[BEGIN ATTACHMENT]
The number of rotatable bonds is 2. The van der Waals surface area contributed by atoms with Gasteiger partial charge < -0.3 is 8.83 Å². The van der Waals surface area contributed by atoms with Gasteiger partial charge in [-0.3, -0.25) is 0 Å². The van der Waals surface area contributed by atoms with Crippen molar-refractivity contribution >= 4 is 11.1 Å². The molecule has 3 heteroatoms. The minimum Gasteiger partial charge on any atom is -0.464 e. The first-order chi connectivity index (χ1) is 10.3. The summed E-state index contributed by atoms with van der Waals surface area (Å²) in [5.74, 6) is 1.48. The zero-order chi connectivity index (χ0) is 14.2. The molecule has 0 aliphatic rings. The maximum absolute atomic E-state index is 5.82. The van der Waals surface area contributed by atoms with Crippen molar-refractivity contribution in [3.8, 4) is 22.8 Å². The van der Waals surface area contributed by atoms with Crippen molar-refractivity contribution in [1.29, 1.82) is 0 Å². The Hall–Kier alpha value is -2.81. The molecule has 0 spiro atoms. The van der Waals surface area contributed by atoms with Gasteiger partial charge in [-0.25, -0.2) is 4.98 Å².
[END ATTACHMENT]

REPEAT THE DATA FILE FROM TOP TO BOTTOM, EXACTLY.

The number of rotatable bonds is 2. The van der Waals surface area contributed by atoms with Gasteiger partial charge < -0.3 is 8.83 Å². The van der Waals surface area contributed by atoms with Gasteiger partial charge in [-0.3, -0.25) is 0 Å². The van der Waals surface area contributed by atoms with Crippen molar-refractivity contribution >= 4 is 11.1 Å². The molecule has 3 heteroatoms. The minimum Gasteiger partial charge on any atom is -0.464 e. The first-order chi connectivity index (χ1) is 10.3. The summed E-state index contributed by atoms with van der Waals surface area (Å²) in [5.74, 6) is 1.48. The zero-order chi connectivity index (χ0) is 14.2. The molecule has 0 aliphatic rings. The maximum absolute atomic E-state index is 5.82. The van der Waals surface area contributed by atoms with Crippen molar-refractivity contribution in [3.8, 4) is 22.8 Å². The van der Waals surface area contributed by atoms with Crippen molar-refractivity contribution in [1.29, 1.82) is 0 Å². The Hall–Kier alpha value is -2.81. The molecule has 0 spiro atoms. The van der Waals surface area contributed by atoms with Gasteiger partial charge in [-0.25, -0.2) is 4.98 Å².